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Wound treatment

 ’Wound’ definition
Types of wound healing
 Healing phases
 What is wound exudate?
 Wound treatment models


‚Wound’ definition

A wound is damage to the skin and sometimes to deeper underlying tissue and even organs as a result of mechanical, thermal or chemical injury.

The wounds caused by mechanical injury include: abrasions, cuts, cracks, stab wounds, bite and surgical wounds.

The wounds caused by thermal or chemical injury include: all kinds of thermal, chemical, electrical or radiation burns.

There are certain types of wounds – chronic (non-healing) wounds, which are caused by other processes – disease processes. Chronic wounds include: pressure ulcers (trophic ulcers), venous ulcers, neuropathic ulcers and ulcers caused by infections and as a result of radiotherapy or neoplastic processes.

Types of wound healing

1. Slowly healing wounds – healing by granulation

  • significant loss of tissue
  • the wound cannot be closed by using physical methods
  • long healing time
  • the treatment is based on the processes of tissue reconstruction – the defect fills in with granulation tissue, on which epidermis appears and forms a scar

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2. Acute wounds – temporary healing by first intention

  • surgical or fresh traumatic wounds
  • minimum loss of tissue
  • edges are joined by seams or using a plaster

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Healing phases

There is no one universal dressing that can be used in each case.

Dressings have different functions: cleansing, absorbent and protective, they often complement each other and none of them alone can meet all the needs of the wound passing through the healing stages:

  • inflammation phase (exudate)
  • granulation and epithelisation phase (growth)
  • maturation phase (reconstruction)

Inflammation phase (exudate)

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This phase is the body’s response to an injury. Due to circulatory disorders, enlargement and increased permeability of capillaries oedema occurs, accompanied by exudate.

Functions of the dressing in the inflammation phase:

  • stemming the bleeding
  • facilitating natural debridement
  • absorbing excess exudate
  • preventing re-infection

Granulation and epithelising phase (growth)

Granulation – the change from the inflammatory phase into the proliferative phase, which is controlled by macrophages and other cells. Macrophages stimulate fibroblast growth.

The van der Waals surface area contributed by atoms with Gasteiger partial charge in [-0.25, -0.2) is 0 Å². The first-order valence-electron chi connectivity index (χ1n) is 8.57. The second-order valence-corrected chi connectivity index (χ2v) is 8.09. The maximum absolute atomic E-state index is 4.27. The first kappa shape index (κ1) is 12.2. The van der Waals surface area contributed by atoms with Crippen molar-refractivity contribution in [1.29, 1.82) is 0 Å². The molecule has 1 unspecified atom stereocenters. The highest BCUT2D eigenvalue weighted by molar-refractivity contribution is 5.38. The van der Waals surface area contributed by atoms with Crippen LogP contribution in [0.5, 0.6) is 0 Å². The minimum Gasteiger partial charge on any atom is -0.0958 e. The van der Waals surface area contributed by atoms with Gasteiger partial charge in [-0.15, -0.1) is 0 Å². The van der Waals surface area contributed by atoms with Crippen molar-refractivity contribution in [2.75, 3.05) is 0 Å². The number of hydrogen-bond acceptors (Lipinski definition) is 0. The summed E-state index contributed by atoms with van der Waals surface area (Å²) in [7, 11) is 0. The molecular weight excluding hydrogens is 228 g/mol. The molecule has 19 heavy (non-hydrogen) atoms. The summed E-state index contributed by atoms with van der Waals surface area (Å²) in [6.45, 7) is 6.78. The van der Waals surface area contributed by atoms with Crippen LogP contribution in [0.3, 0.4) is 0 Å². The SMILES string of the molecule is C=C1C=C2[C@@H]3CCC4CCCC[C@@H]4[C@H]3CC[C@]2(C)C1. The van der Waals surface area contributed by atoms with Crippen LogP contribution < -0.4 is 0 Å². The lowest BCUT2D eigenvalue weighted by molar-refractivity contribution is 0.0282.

Fibroblasts fill the space that is left after the lost tissue with granulation tissue.

Fibroblasts fill the space that is left after the lost tissue with granulation tissue.

Narrowing of the wound – many fibroblasts is transformed into myofibroblasts. The network of connected myofibroblasts pulls the edges of the wound together (0.6-0.7 mm/day).

Narrowing of the wound makes the scar smaller than the original wound.

Narrowing of the wound makes the scar smaller than the original wound.

Epithelisation - new epidermis, which is needed for the complete closure of the wound. Epidermal cells migrating from the edges of the wound cover the granulation tissue and create new skin.

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Functions of the dressing in the growth phase:

granulation

  • maintaining moist environment
  • absorbing excess exudate
  • protecting against mechanical injury
  • preventing re-infection

epithelisation

  • maintain a moist environment
  • protecting delicate epidermis during dressing changes

Maturation phase

Maturation – slow reorganisation of microscopic structure of scar tissue; the remodelling results in improving the strength of the scar, its reduction and smoothing.

This stage can last for months or even years.

In the treatment of abnormal scarring are the following items are used:

  • topical silicone dressings
  • compression bandages or special compression garments
  • surgery, corticosteroid therapy, laser and cryosurgery

Functions of the dressing in the maturation phase: